GM 11-106

Federal Appeals Court Upholds Consecutive Sentencing of Criminal Defendants

On August 17, 2011, the U.S. Court of Appeals for the 9th Circuit held the Pascua Yaqui Tribe (Tribe) did not violate the Indian Civil Rights Act (ICRA) when it sentenced a criminal defendant to consecutive terms of incarceration that exceeded the one-year maximum allowed under the ICRA for “any one offense.”

The case, Miranda v. Anchondo, was initially brought in the U.S. District Court of Arizona. The defendant, Beatrice Miranda, had chased persons on the reservation on foot with a knife while intoxicated. She was apprehended by tribal police and subsequently charged with eight counts of Pascua Yaqui Tribal Code violations – including endangerment, threatening and intimidating, aggravated assault, and disorderly conduct. The Tribe’s trial court sentenced Miranda to a total of 910 days incarceration: two one-year terms, two 90-day terms, two 60-day terms, and two 30-day terms, minus 114 days for time served. Miranda appealed to the Tribal Appellate Court, which affirmed her conviction on all counts, and affirmed the consecutive sentencing (called “stacking” when the total time exceeds the maximum for a single offense.)

Miranda then filed a petition for writ of habeas corpus in the U.S. District Court, as permitted by the ICRA. The district court granted her petition, releasing her from jail. The 9th Circuit has reversed that decision. The circuit court’s decision focused on the meaning of “any one offense” in Section 1302(7) of the version of ICRA in effect at that time. Miranda argued that “any one offense” meant any single criminal transaction (meaning all the chargeable actions took place at the same time). Thus, Miranda argued, because all of her Tribal Code violations arose out of the same transaction, she could not be sentenced to longer than one-year for the entire criminal transaction.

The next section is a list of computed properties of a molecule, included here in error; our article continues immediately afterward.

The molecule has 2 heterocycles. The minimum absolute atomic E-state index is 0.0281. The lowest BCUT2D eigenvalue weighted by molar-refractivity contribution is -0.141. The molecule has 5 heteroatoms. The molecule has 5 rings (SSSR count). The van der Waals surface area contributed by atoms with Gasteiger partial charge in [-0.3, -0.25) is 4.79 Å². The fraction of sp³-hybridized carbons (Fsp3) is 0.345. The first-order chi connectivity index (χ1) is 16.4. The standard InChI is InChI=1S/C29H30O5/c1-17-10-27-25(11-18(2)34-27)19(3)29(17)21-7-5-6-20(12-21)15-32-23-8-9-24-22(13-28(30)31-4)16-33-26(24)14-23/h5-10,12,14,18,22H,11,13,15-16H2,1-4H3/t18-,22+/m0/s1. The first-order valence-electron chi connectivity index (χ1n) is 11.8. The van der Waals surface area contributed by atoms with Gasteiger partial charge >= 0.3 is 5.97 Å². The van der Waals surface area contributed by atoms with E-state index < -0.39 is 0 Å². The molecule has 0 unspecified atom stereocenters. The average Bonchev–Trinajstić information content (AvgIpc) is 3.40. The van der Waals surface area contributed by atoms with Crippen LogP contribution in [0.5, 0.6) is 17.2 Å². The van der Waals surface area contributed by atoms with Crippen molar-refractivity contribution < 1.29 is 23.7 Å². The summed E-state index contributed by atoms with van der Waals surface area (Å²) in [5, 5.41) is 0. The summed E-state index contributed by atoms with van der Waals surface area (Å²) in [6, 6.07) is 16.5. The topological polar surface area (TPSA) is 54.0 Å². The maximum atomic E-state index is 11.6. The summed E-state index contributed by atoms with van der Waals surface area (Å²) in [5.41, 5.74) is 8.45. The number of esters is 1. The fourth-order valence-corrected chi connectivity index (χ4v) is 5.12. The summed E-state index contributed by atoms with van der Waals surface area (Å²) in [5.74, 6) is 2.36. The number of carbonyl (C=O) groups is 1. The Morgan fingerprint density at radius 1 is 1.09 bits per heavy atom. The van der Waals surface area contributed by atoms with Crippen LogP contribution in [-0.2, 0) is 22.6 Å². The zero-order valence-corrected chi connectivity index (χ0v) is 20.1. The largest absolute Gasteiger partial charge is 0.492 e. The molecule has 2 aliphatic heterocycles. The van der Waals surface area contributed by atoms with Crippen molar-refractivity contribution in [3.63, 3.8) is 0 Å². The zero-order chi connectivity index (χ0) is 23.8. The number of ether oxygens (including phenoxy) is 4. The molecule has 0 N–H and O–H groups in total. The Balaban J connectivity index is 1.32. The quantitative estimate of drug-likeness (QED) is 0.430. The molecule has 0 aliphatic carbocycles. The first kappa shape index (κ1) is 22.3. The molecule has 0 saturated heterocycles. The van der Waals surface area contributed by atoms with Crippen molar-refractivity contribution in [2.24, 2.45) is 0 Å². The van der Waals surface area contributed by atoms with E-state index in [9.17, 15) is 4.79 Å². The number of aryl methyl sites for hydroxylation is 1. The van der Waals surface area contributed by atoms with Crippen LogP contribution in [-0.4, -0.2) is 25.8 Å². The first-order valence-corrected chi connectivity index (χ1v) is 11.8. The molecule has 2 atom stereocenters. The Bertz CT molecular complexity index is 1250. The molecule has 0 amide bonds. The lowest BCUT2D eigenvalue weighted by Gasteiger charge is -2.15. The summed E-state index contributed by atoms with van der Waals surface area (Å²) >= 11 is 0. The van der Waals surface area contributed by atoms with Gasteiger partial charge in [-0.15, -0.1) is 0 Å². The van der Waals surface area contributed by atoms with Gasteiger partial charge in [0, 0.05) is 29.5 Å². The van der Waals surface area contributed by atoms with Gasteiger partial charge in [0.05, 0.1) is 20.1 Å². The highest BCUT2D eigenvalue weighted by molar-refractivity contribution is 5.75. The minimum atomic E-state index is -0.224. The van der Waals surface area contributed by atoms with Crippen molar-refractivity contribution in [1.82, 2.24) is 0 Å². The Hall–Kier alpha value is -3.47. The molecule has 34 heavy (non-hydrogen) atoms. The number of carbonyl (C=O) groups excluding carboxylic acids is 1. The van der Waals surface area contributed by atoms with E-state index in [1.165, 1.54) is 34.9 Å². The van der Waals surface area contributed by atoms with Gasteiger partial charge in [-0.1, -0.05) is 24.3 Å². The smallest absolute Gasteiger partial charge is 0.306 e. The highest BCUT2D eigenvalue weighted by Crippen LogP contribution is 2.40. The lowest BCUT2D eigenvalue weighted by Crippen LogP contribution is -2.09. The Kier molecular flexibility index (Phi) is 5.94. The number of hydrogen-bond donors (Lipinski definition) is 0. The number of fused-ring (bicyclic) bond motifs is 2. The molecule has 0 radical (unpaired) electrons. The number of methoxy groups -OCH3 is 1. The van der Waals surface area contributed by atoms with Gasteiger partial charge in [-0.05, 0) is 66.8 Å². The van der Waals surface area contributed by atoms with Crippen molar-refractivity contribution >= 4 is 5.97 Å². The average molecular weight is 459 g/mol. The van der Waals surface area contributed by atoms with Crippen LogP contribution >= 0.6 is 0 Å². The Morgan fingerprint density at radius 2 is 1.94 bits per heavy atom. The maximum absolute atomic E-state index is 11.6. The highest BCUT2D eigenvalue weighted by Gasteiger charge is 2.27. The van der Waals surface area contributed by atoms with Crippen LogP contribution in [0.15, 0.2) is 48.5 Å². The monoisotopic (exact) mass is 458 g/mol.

The Tribe argued that “any one offense” has a plain meaning – allowing for a one-year maximum for each criminal charge. The circuit court agreed. The court held that in 1968, when the ICRA was enacted, “offense” plainly and unambiguously meant an individual criminal violation and the prefatory words “any one” did not modify “offense” as used in the ICRA, except only to indicate the sentencing cap applies to a single “offense,” however “offense” is defined. Thus, Miranda’s 910-day consecutive sentence did not violate the ICRA one year limitation.

With the enactment of the Tribal Law and Order Act in 2010, the practical impact of this case is limited. As we have previously reported, the Tribal Law and Order Act modified the sentencing limitations in the ICRA, raising the limit for a single offense to three years. Tribes can now, under certain circumstances, consecutively sentence criminal defendants to terms up to a maximum of nine years. The revised ICRA also explicitly defines “offense” to mean “a violation of criminal law.” The court in the Miranda decision made mention of this change in a footnote to the opinion, and noted that it was interpreting the pre-2010 language of the ICRA. The ruling apparently would, however, apply to post-2010 law convictions since, if followed, it would allow consecutive three-year sentences in the circumstances the court decided were appropriate for consecutive one-year sentences.

Please let us know if we may provide additional information regarding this development.